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Do androids laugh at electric clowns? What AI means for humour in advertising

AI could act as a new tool to help writers be funny
AI could act as a new tool to help writers be funny Copyright Canva
Copyright Canva
By Damon Embling
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Humour has long been a part of advertising, created by humans for humans. But now, artificial intelligence (AI) is getting a front row seat in comedy creativity.

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Audiences will forget what they hear, but they’ll remember how they felt. Something that’s always on the minds of creatives attempting to pack a punch in advertising. 

It’s why funny voices, puns, sarcasm and other humorous techniques have been deployed over the years in a bid to stand out and engage consumers. But striking the right note in a globalised advertising market isn’t easy.

“With so much content being created at the same time, that kind of avalanche of content we live in right now, finding that unique humorous voice can be tricky and it tends to get sanded down by focus groups and testing and being localised for different markets,” says Neil Heymann, Global Chief Creative Officer at Accenture Song, a tech-powered creative group.

Speaking at the Cannes Lions International Festival of Creativity, he pointed out that comedy is seen as a bit of a risk, but the rewards can be significant.

Comedy gets leading role in Cannes

Humour may have always been in vogue for some creatives, but it’s only just got its own category in the Cannes Lions awards programme. 

“My favourite coming into the festival was a piece some of my ex-colleagues are involved with, which is a piece for Uber in the UK, featuring Robert De Niro

“The timing of it is so arresting in a lot of ways. In a world that’s trying to cram everything into six seconds, the open spaces and awkward pauses feel really luxurious,” Heymann tells Euronews Culture.

Uber UK's advert with Robert De Niro is one of Neil Heymann's favourite use of comedy.

Having a laugh with AI

Heymann highlighted artificial intelligence (AI), often criticised for its lack of emotion, would find it difficult to replicate the De Niro kind of performance.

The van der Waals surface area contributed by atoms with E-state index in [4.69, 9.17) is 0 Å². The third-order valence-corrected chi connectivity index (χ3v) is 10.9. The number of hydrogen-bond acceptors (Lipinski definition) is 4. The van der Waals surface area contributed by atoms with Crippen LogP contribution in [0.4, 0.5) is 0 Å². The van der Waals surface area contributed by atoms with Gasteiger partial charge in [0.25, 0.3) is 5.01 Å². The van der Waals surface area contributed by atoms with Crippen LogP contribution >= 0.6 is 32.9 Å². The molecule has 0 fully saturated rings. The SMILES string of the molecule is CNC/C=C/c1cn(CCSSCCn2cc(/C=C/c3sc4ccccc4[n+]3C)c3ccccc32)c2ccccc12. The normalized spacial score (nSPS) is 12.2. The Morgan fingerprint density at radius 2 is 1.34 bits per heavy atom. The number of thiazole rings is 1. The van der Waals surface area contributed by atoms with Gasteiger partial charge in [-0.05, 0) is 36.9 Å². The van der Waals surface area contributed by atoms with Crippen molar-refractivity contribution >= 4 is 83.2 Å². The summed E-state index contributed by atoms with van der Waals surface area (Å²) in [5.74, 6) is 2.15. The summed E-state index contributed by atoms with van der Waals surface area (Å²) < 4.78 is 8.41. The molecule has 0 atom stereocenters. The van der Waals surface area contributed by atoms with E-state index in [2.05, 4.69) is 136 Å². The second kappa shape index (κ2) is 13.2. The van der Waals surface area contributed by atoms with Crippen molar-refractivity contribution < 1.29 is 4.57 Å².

But he sees the technology as a useful new tool to create humour in communication, alongside human creative minds. 

Heymann loves a good pun and believes there’s mathematics and methodology behind them which lend well to AI. He was recently struck by a new tool developed by Google Labs, that helps to create the perfect joke

“There’s almost like a pun setting on the interface and it just spits out every variation of wordplay, every kind of interpretation of how words are put together. It was pretty fascinating,” he explains. 

“The example they used when presenting it is that up until now, the only tools that writers have really had in terms of expanding their options are dictionary and thesaurus and maybe a rhyming dictionary and this is just expanding that.”

He continues: “They made the comparison to distortion pedals on the guitars. So, you’re still playing the same tune, but you can kind of experiment with different tones of voice, different timing, different rhythms, things like that. 

Getting the humour right

With audience tastes evolving over the years, combined with different cultures and viewpoints, advertisers have to be careful which puns or other forms of humour they’re deploying. Despite the industry becoming more global, not all content translates everywhere. Heymann thinks AI can have a role in solving that too.  

“There is a role with AI, if set up correctly, that it can be a really advanced filtering system, which hopefully is useful and points out any potential pitfalls without totally killing off any sense of the thrill of a little bit of risk or taking a big leap.”

Watch the video above to learn more about AI and comedy.

You can see more content from Cannes Lions here.

Additional sources • Filmed and edited by Lionel Laval

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